Curated by: Mónika Zsikla
The character and internal context of the private collection of Árpád Balázs and Andrea Dénes, which has been built and enriched for more than a decade, can best be defined along the reflections on post-conceptual and neo-avant-garde art. Each segment of the collection, counting over 350 artworks, can provide snapshots of the social transformations along the cultural and political legacies of the change of regime and the Cold War, of the self-reflective and existential issues of art and being an artist, while several large-scale artwork revolve around the apocalyptic crisis of nature and the dystopias of collapsism. Furthermore, in addition to reflections on collective historical, political and cultural heritage, another significant part of the collection is a group of works echoing the distillation of abstract philosophy associated with geometry and mathematics. The works of significant middle-generation and young artists of the collection not only echo the traditions of geometric abstraction and conceptual painting, but also the spirituality and liveliness of movements such as the Bauhaus, which has fundamentally defined 20th-century art. A third significant group of the abstraction of social and political facts and contexts are objects and experimental photographs related to architecture and urbanism that focus on the aesthetics of modernity in Central and Eastern Europe. Along with their subjective and objective references, the artists not only envision stories related to the future, but also grasp the opportunity for expression and resolution on social issues through their works and projects reflecting on historical and public issues.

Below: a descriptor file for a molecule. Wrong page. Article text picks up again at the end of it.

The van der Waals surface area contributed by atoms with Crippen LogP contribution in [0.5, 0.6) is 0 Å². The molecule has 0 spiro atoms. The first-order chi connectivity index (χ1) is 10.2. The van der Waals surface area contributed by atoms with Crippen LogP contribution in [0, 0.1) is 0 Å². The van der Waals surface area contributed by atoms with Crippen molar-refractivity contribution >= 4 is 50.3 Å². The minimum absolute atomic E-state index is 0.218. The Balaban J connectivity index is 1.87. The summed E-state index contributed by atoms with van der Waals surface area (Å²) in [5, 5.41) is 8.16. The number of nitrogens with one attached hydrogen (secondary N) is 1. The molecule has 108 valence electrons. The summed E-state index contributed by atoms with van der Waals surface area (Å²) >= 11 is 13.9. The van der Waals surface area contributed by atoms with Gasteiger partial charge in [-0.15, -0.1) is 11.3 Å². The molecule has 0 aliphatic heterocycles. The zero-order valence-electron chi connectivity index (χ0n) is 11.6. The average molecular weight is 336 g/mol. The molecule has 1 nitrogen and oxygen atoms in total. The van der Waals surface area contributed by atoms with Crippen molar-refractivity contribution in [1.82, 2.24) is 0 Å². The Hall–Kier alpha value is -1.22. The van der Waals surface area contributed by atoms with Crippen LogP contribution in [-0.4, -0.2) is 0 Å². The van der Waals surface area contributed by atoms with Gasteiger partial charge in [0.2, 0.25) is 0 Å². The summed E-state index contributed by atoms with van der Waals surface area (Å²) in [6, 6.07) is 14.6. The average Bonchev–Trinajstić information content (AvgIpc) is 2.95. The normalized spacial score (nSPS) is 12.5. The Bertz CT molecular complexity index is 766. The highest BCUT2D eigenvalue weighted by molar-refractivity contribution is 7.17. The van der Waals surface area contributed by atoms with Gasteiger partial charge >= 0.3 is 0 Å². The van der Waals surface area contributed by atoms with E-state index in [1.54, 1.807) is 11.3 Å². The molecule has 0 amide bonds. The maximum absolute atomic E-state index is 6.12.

István Csákány’s concrete sculpture Our Heritage, which gives the title of the exhibition, is a reflection on one of the iconic works of the 20th century, the hanging circular sculpture Hand Circle, presented in 1996 by American artist Bruce Nauman. In addition to adopting its compositional scheme, Csákány reinterpreted the message of the original work and turned the petrified palms into components of a death wreath, referring to the social significance of the “heritage” left behind by art(ists). Halfway between the facelessness of the art(ists) and their collective heritage, the art collectors and their collection are important milestones, which will be inherited for posterity not only as part of the subjective everyday life and as a pledge of understanding, but also as a significant imprint of the history of society and art. The pieces selected from the Balázs-Dénes Collection without any technical or genre restriction, give an insight into this ’heritage’ formed by the collectors, through which we can get a taste of the ’heritage’ of social, historical and artistic reflections that engage contemporaries living and working in Hungary and the region.